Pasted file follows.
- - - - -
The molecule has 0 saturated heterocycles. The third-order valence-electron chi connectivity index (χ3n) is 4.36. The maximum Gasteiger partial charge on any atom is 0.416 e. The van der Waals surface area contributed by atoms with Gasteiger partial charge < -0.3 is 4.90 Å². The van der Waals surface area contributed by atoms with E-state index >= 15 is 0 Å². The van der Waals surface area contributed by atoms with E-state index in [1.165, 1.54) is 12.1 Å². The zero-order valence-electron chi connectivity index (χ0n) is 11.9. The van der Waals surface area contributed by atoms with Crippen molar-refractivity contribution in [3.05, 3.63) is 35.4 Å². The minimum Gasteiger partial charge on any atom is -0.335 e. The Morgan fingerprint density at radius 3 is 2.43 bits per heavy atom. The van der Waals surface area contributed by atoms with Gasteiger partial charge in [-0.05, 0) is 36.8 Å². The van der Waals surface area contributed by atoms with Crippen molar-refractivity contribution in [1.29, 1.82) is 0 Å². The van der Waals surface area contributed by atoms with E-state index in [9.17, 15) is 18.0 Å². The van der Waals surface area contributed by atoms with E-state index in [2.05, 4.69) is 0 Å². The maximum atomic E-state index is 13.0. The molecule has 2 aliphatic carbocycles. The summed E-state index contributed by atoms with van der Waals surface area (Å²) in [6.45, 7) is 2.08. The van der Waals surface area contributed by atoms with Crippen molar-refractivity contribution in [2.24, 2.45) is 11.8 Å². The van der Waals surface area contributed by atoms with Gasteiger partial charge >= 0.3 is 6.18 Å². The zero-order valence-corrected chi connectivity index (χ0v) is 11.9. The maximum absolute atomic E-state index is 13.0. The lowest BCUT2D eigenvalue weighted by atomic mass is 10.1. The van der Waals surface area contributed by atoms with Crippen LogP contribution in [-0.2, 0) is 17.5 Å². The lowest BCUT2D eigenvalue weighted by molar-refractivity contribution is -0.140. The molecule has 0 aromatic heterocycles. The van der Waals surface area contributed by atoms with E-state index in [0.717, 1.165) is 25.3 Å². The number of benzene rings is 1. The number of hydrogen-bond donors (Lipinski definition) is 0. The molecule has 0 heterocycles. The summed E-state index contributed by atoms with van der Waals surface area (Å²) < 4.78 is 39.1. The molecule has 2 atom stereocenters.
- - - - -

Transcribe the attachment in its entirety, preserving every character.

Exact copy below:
The molecule has 0 saturated heterocycles. The third-order valence-electron chi connectivity index (χ3n) is 4.36. The maximum Gasteiger partial charge on any atom is 0.416 e. The van der Waals surface area contributed by atoms with Gasteiger partial charge < -0.3 is 4.90 Å². The van der Waals surface area contributed by atoms with E-state index >= 15 is 0 Å². The van der Waals surface area contributed by atoms with E-state index in [1.165, 1.54) is 12.1 Å². The zero-order valence-electron chi connectivity index (χ0n) is 11.9. The van der Waals surface area contributed by atoms with Crippen molar-refractivity contribution in [3.05, 3.63) is 35.4 Å². The minimum Gasteiger partial charge on any atom is -0.335 e. The Morgan fingerprint density at radius 3 is 2.43 bits per heavy atom. The van der Waals surface area contributed by atoms with Gasteiger partial charge in [-0.05, 0) is 36.8 Å². The van der Waals surface area contributed by atoms with Crippen molar-refractivity contribution in [1.29, 1.82) is 0 Å². The van der Waals surface area contributed by atoms with E-state index in [9.17, 15) is 18.0 Å². The van der Waals surface area contributed by atoms with E-state index in [2.05, 4.69) is 0 Å². The maximum atomic E-state index is 13.0. The molecule has 2 aliphatic carbocycles. The summed E-state index contributed by atoms with van der Waals surface area (Å²) in [6.45, 7) is 2.08. The van der Waals surface area contributed by atoms with Crippen molar-refractivity contribution in [2.24, 2.45) is 11.8 Å². The van der Waals surface area contributed by atoms with Gasteiger partial charge >= 0.3 is 6.18 Å². The zero-order valence-corrected chi connectivity index (χ0v) is 11.9. The maximum absolute atomic E-state index is 13.0. The lowest BCUT2D eigenvalue weighted by atomic mass is 10.1. The van der Waals surface area contributed by atoms with Crippen LogP contribution in [-0.2, 0) is 17.5 Å². The lowest BCUT2D eigenvalue weighted by molar-refractivity contribution is -0.140. The molecule has 0 aromatic heterocycles. The van der Waals surface area contributed by atoms with E-state index in [0.717, 1.165) is 25.3 Å². The number of benzene rings is 1. The number of hydrogen-bond donors (Lipinski definition) is 0. The molecule has 0 heterocycles. The summed E-state index contributed by atoms with van der Waals surface area (Å²) < 4.78 is 39.1. The molecule has 2 atom stereocenters.